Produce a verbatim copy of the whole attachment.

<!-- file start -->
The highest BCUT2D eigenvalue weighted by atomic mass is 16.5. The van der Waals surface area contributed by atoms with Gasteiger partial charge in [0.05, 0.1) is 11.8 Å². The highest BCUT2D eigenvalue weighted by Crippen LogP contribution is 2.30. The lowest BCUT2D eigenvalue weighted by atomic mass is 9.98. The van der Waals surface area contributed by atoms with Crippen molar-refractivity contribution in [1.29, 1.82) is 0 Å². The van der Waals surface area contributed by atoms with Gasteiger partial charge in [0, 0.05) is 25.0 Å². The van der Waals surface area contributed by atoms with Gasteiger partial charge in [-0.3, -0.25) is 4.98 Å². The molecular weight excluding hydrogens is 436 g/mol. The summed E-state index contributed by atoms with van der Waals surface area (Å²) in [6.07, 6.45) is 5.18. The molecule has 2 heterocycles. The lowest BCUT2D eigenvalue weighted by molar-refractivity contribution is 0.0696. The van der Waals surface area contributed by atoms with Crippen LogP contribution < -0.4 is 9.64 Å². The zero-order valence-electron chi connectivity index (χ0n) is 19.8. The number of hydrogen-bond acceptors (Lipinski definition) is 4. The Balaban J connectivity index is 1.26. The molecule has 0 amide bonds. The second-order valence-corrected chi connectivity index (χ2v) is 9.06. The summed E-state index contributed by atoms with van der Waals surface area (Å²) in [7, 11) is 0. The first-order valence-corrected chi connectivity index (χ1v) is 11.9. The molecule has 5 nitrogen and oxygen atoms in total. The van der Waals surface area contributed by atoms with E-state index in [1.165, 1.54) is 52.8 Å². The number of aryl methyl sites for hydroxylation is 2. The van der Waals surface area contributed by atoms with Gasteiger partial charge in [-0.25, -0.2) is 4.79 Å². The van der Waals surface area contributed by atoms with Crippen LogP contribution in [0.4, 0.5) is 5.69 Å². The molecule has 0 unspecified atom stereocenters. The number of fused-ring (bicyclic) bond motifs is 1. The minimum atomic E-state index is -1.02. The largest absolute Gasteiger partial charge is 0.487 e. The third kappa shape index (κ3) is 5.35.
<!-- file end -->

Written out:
The highest BCUT2D eigenvalue weighted by atomic mass is 16.5. The van der Waals surface area contributed by atoms with Gasteiger partial charge in [0.05, 0.1) is 11.8 Å². The highest BCUT2D eigenvalue weighted by Crippen LogP contribution is 2.30. The lowest BCUT2D eigenvalue weighted by atomic mass is 9.98. The van der Waals surface area contributed by atoms with Crippen molar-refractivity contribution in [1.29, 1.82) is 0 Å². The van der Waals surface area contributed by atoms with Gasteiger partial charge in [0, 0.05) is 25.0 Å². The van der Waals surface area contributed by atoms with Gasteiger partial charge in [-0.3, -0.25) is 4.98 Å². The molecular weight excluding hydrogens is 436 g/mol. The summed E-state index contributed by atoms with van der Waals surface area (Å²) in [6.07, 6.45) is 5.18. The molecule has 2 heterocycles. The lowest BCUT2D eigenvalue weighted by molar-refractivity contribution is 0.0696. The van der Waals surface area contributed by atoms with Crippen LogP contribution < -0.4 is 9.64 Å². The zero-order valence-electron chi connectivity index (χ0n) is 19.8. The number of hydrogen-bond acceptors (Lipinski definition) is 4. The Balaban J connectivity index is 1.26. The molecule has 0 amide bonds. The second-order valence-corrected chi connectivity index (χ2v) is 9.06. The summed E-state index contributed by atoms with van der Waals surface area (Å²) in [7, 11) is 0. The first-order valence-corrected chi connectivity index (χ1v) is 11.9. The molecule has 5 nitrogen and oxygen atoms in total. The van der Waals surface area contributed by atoms with E-state index in [1.165, 1.54) is 52.8 Å². The number of aryl methyl sites for hydroxylation is 2. The van der Waals surface area contributed by atoms with Gasteiger partial charge in [-0.25, -0.2) is 4.79 Å². The van der Waals surface area contributed by atoms with Crippen LogP contribution in [0.4, 0.5) is 5.69 Å². The molecule has 0 unspecified atom stereocenters. The number of fused-ring (bicyclic) bond motifs is 1. The minimum atomic E-state index is -1.02. The largest absolute Gasteiger partial charge is 0.487 e. The third kappa shape index (κ3) is 5.35.